Should Intellectual Property Rights be the New Civil Rights in America?
Well, in the last thirty years, there has been a shift from a labor economy to a knowledge economy. Consequently, intangible assets (with IPR being chief among them) have emerged as the most powerful asset class, overtaking more traditional capital assets such as real estate, plant and equipment. … Thus, if the civil rights movement is to continue – a movement that was about righting economic disparities – focusing on IP as the 21st century economic rights makes sense.
I’ve noted and written about this before, and interestingly, after Obama’s re-election, there was this interesting blog entry by Chris Bickerton and Alex Gourevitch about the disconnect between Obama’s crafting of identity politics and the economy. Indeed, the rebirth of identity politics is disturbing enough, highlighting at best a regression to 1993 and, at worst, a championing of the “victim” mentality.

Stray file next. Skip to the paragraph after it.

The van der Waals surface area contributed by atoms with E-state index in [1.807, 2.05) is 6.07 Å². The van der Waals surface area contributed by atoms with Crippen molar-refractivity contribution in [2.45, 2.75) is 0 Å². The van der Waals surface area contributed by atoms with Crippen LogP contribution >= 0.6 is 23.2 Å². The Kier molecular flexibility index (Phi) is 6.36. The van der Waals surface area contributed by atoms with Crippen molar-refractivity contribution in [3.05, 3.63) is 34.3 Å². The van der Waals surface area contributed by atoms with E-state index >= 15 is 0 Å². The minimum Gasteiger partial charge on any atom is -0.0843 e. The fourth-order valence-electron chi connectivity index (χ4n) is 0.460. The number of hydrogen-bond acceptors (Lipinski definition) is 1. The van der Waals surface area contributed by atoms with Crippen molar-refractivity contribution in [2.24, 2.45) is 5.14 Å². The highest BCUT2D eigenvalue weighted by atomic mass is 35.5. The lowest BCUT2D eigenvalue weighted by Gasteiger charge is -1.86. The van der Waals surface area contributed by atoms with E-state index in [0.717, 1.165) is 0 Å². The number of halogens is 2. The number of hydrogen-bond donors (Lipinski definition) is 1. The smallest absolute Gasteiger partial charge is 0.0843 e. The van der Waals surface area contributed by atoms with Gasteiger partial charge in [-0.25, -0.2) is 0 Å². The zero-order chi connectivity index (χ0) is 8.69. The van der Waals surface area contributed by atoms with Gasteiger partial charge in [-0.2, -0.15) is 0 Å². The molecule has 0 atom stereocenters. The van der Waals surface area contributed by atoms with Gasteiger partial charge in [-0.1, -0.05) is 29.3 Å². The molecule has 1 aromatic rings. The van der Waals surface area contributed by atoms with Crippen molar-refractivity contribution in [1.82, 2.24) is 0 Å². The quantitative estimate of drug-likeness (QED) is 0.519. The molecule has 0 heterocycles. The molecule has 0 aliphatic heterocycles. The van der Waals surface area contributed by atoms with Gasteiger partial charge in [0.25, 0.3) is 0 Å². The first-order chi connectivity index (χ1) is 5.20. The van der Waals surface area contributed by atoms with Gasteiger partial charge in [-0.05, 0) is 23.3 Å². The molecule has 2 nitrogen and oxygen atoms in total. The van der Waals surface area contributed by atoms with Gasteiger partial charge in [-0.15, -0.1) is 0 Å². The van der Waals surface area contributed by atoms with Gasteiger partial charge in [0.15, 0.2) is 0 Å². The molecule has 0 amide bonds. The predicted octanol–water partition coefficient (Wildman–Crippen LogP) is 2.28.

What is interesting to note about Raymond Millien’s article, The Real McCoy: Should Intellectual Property Rights be the New Civil Rights in America?, is that it doesn’t look to simply reignite the definitions of “minority” for social, cultural, and political gain. Rather, it addresses what Bickerton and Gourevitch observe by connecting the economic and socio-cultural disparities via intellectual property. By doing so, it indirectly attacks the pro-free culture movement, unveiling what is to most either unseen or, if seen, too disturbing to address: the fact that the pro-free culture movement is in fact a neo-liberal crusade willing to trade economic parity for cultural pipe dreams.